We’ve seen how micro-moments play an important role in workplace relationships, be it during the crucial first days in a company or when transitioning into a new role. However, the power of successfully managed micro-moments go further than that — to help employees navigate the last few days within the organization as well.
In the US, only 45% of employees leaving a job were satisfied by how their employer handled the exit process. The study by Gallup also noted that those who had a positive exit were almost 3 times more likely to recommend their organization in the future. This can have a huge impact on company reputation among potential employees, vendors, and partners, which means creating a positive exit experience is a priority. Let’s look at some micro-moments in the last few days of an employee’s tenure and the ways to make them constructive.
Scenario 1: The exit interview
Pam has announced her intention to leave the company to her boss, Mark. While Mark has been understanding of her decision, Pam is concerned that the upper management may not be as supportive. That’s when she receives calendar invites for conversations with Mark’s boss, Kim, as well as the HR manager, Stacey. Both the invites have listed the agenda of the meetings, giving Pam an honest indication of what to expect during the chats. This makes her more comfortable with the proposed meetings and the conversations go well because expectations were set in advance.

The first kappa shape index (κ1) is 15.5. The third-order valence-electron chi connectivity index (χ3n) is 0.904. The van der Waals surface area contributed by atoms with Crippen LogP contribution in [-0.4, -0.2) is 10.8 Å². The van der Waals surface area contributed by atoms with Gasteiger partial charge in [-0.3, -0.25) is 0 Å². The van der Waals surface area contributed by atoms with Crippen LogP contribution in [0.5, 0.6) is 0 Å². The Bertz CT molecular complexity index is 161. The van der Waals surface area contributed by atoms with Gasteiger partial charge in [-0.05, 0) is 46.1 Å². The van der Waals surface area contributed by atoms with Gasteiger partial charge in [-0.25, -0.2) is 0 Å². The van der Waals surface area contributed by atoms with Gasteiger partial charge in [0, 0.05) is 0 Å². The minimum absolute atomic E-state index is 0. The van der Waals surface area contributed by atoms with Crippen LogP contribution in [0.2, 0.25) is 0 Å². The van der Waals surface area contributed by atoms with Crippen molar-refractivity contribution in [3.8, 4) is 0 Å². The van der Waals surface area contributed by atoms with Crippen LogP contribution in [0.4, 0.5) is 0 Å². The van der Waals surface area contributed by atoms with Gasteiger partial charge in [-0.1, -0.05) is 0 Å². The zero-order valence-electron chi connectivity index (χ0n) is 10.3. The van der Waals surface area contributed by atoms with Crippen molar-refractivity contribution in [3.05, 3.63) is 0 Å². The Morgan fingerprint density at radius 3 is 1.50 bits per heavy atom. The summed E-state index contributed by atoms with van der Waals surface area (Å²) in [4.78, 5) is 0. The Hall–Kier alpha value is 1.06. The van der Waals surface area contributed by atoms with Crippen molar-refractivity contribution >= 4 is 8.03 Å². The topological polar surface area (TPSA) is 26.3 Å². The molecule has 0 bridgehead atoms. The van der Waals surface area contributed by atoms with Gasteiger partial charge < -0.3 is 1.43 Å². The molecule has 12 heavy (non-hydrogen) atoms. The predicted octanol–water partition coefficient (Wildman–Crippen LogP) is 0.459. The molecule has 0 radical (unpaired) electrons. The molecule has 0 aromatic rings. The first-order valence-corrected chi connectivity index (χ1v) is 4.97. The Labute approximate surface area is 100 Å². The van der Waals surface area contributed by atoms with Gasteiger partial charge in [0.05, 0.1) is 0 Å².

Scenario 2: The handover
Pam has been asked to guide her team-mate, Arnold, to take over her role. To streamline the process, Arnold shares a handover checklist and a list of questions with Pam. This comes as a relief to Pam, who had been extremely busy juggling wrap-ups. She goes through the documents, clearing doubts, sharing reports, and setting deadlines for each element of the handover. Later, both Arnold and Pam get Mark’s sign-off on the documents, setting the upper management at ease about Arnold’s preparedness to take over.
Scenario 3: The farewell
As her final day at the organization approaches, Pam feels anxious about leaving and worries that her peers and boss might be feeling let down by her decision to leave. In the morning, she sees a mail from Mark – it announces to the company that it’s Pam’s last day, expresses gratitude for the work she has done, and commends her efforts during her tenure. As the flood of wishes pour in on the email thread, Pam’s anxieties are allayed, and she responds with a farewell email, thanking Mark, Arnold, and her other peers. This entire experience sets a positive tone for the goodbye party after work, and for the relationship she will continue to share with the company even after leaving it.
Leaving a job can be a source of anxiety and uncertainty for an employee. However, positive micro-moments can help to support the decision he or she makes, while ensuring he/ she maintains positive connections with the company as well as peers. How would you use micro-moments to build a great exit experience and generate goodwill for the team and the organization?